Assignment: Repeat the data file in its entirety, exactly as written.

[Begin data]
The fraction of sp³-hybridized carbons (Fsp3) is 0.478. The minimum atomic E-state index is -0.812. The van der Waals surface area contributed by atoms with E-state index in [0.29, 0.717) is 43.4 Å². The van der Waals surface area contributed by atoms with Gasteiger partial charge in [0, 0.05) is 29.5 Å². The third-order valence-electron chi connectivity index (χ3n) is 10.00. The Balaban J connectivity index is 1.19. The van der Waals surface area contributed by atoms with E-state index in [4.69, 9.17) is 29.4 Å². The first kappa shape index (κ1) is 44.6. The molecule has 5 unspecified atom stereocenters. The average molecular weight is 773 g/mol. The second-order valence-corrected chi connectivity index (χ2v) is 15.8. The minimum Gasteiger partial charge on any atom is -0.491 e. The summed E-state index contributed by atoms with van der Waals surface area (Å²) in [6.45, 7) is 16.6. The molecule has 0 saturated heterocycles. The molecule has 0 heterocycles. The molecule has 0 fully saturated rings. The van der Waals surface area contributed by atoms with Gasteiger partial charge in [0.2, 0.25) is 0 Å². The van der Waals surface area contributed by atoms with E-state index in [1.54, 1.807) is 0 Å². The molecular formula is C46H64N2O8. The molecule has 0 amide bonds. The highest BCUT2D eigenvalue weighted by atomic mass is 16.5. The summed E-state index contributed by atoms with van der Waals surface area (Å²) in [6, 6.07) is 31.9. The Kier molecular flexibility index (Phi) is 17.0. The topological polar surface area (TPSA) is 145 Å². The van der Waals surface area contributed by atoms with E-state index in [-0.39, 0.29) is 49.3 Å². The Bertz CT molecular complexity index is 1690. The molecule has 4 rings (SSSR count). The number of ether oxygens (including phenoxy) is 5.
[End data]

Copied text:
The fraction of sp³-hybridized carbons (Fsp3) is 0.478. The minimum atomic E-state index is -0.812. The van der Waals surface area contributed by atoms with E-state index in [0.29, 0.717) is 43.4 Å². The van der Waals surface area contributed by atoms with Gasteiger partial charge in [0, 0.05) is 29.5 Å². The third-order valence-electron chi connectivity index (χ3n) is 10.00. The Balaban J connectivity index is 1.19. The van der Waals surface area contributed by atoms with E-state index in [4.69, 9.17) is 29.4 Å². The first kappa shape index (κ1) is 44.6. The molecule has 5 unspecified atom stereocenters. The average molecular weight is 773 g/mol. The second-order valence-corrected chi connectivity index (χ2v) is 15.8. The minimum Gasteiger partial charge on any atom is -0.491 e. The summed E-state index contributed by atoms with van der Waals surface area (Å²) in [6.45, 7) is 16.6. The molecule has 0 saturated heterocycles. The molecule has 0 heterocycles. The molecule has 0 fully saturated rings. The van der Waals surface area contributed by atoms with Gasteiger partial charge in [0.2, 0.25) is 0 Å². The van der Waals surface area contributed by atoms with E-state index in [1.54, 1.807) is 0 Å². The molecular formula is C46H64N2O8. The molecule has 0 amide bonds. The highest BCUT2D eigenvalue weighted by atomic mass is 16.5. The summed E-state index contributed by atoms with van der Waals surface area (Å²) in [6, 6.07) is 31.9. The Kier molecular flexibility index (Phi) is 17.0. The topological polar surface area (TPSA) is 145 Å². The van der Waals surface area contributed by atoms with E-state index in [-0.39, 0.29) is 49.3 Å². The Bertz CT molecular complexity index is 1690. The molecule has 4 rings (SSSR count). The number of ether oxygens (including phenoxy) is 5.